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Submission + - Philae Found! Rosetta Spies Dead Comet Lander (seeker.com)

astroengine writes: With only a month before its mission ends, the European Space Agency's Rosetta mission swooped low over Comet 67P/Churyumov–Gerasimenko to see the stranded Philae lander jammed in a crack. After months of searching for the lander, which made its dramatic touchdown on Nov. 14, 2014, mission scientists had a good idea as to the region the robot was in, but this is the first photographic proof of the lander, on its side, stuck in the craggy location called Abydos. "This wonderful news means that we now have the missing 'ground-truth' information needed to put Philae's three days of science into proper context, now that we know where that ground actually is!" said Rosetta project scientist Matt Taylor in a statement.

Submission + - Compromising Linux Virtual Machines Via FFS Rowhammer Attack (helpnetsecurity.com)

An anonymous reader writes: A group of Dutch researchers have demonstrated a variant of the Rowhammer attack that can be used to successfully compromise Linux virtual machines on cloud servers. The Flip Feng Shui (FFS) attack is not performed by triggering a software vulnerability. Instead, it relies on exploiting the widespread Rowhammer DRAM glitch to induce bit flips in controlled physical memory pages, and the Linux’ memory deduplication system.

Submission + - Cisco patches 'ExtraBacon' zero-day exploit leaked by NSA hackers (dailydot.com)

Patrick O'Neill writes: After a group of hackers stole and published a set of NSA cyberweapons earlier this week, the multibillion dollar tech firm Cisco is now updating its software to counter two potent leaked exploits that attack and take over crucial security software used to protect corporate and government networks.

  “Cisco immediately conducted a thorough investigation of the files released, and has identified two vulnerabilities affecting Cisco ASA devices that require customer attention,” the company said in a statement. “On Aug. 17, 2016, we issued two Security Advisories, which deliver free software updates and workarounds where possible.”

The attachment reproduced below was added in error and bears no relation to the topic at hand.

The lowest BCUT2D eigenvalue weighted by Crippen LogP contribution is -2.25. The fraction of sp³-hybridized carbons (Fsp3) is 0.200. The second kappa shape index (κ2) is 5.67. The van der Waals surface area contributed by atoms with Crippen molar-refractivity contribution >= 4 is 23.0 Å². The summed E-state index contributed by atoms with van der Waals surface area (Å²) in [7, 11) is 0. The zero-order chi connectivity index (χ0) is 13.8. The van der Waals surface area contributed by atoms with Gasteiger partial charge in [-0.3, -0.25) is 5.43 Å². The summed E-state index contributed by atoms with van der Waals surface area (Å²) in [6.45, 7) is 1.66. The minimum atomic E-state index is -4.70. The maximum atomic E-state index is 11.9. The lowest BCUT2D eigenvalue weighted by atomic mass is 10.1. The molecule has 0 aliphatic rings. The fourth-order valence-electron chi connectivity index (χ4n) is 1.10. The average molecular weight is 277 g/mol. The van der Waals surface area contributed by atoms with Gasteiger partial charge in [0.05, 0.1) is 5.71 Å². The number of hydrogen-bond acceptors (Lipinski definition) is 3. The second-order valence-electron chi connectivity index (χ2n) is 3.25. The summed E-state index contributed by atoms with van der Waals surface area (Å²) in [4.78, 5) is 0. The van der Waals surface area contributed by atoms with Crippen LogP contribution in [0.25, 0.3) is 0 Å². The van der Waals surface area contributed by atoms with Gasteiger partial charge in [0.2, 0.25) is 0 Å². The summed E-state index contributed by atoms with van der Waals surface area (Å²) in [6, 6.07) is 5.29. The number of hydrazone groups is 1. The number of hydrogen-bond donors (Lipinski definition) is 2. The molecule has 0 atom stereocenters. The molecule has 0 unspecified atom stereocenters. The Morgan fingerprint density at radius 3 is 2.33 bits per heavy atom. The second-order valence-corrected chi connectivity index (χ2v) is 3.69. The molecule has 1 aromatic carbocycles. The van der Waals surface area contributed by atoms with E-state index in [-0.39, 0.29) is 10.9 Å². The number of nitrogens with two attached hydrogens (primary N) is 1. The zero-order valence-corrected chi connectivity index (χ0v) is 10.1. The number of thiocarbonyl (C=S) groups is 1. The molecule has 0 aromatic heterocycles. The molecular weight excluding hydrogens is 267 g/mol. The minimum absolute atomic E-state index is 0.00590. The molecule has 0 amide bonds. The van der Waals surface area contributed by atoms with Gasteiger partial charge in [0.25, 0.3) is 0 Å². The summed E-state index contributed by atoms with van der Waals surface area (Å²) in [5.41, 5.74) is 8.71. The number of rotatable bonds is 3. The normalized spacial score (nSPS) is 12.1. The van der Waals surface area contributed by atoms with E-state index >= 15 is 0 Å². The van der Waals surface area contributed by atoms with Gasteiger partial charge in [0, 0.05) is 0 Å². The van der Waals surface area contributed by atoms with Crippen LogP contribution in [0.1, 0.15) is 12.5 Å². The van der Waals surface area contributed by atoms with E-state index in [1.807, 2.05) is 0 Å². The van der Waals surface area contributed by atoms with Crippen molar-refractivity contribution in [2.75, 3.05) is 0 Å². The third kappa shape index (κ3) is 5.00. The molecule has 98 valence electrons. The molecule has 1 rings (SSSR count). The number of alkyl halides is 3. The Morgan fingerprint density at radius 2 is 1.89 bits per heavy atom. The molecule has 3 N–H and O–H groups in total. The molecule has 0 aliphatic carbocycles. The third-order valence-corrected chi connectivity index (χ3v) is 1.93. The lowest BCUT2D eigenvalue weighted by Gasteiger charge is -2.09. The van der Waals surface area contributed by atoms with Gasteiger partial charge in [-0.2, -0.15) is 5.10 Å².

Submission + - Wrong chemical dumped into Olympic pools made them green (arstechnica.com)

Z00L00K writes:

After a week of trying to part with green tides in two outdoor swimming pools, Olympic officials over the weekend wrung out a fresh mea culpa and yet another explanation—neither of which were comforting. According to officials, a local pool-maintenance worker mistakenly added 160 liters of hydrogen peroxide to the waters on August 5, which partially neutralized the chlorine used for disinfection. With chlorine disarmed, the officials said that “organic compounds”—i.e. algae and other microbes—were able to grow and turn the water a murky green in the subsequent days. The revelation appears to contradict officials’ previous assurances that despite the emerald hue, which first appeared Tuesday, the waters were safe.

I would personally have avoided using the green pools, but that's just me.

Submission + - Adblock Plus Offers Workaround To block Facebook Ads Again 1

An anonymous reader writes: On Tuesday, Facebook announced it will begin showing ads in desktop browsers “for people who currently use ad blocking software.” Adblock Plus, the most popular ad blocking tool with over 500 million downloads, responded the same day by calling the move “a dark path against user choice.” Today, just two days later, Adblock Plus is offering a workaround that users can implement themselves now, and which will automatically take effect for all users in “a couple of days.”

Submission + - DARPA wants to build very low frequency wireless systems (networkworld.com)

coondoggie writes: Wireless transmitters that operate at very or ultra low frequencies (0.330 kHz) typically require some big antenna complexes to handle their communications. Scientists at the Defense Advanced Research Projects Agency (DARPA) said they are interested looking to eliminate that issue and develop smaller physical structures that could handle new long-distance communication applications.

Submission + - Banner Health the Latest Victim of Cyber Attack (bannerhealth.com)

Netdoctor writes: Apparently Banner Health is the latest victim of a cyber attack, with the Health conglomeration reporting on two incidents in July. While not all Banner customers were affected, payment details as well as customer information were leaked, according to their news brief.
Social Networks

Olympics Committee Says Non-Sponsors Are Banned From Tweeting About the Olympics (gizmodo.com) 247

An anonymous reader shares a Gizmodo report:The U.S. Olympics Committee has gone off the deep end, when it comes to intellectual property. It's willing to sue anyone to protect their trademarks, even when the use is no real threat. But the committee's latest claim is an entirely new level of absurdity. What's getting the U.S. Olympics Committee in a tizzy this time? Tweets. Specifically any company that tweets about the Olympic Games and isn't a sponsor. ESPN obtained a letter from the U.S. Olympic Committee chief marketing officer Lisa Baird who outlines the absurd demands. "Commercial entities may not post about the Trials or Games on their corporate social media accounts," Baird writes, apparently in earnest. "This restriction includes the use of USOC's trademarks in hashtags such as #Rio2016 or #TeamUSA. And according to ESPN, it gets even more absurd. Apparently the letter says that any company whose primary mission isn't media is forbidden from using any pictures taken at the Olympics, sharing, and even reposting anything from the official Olympics account.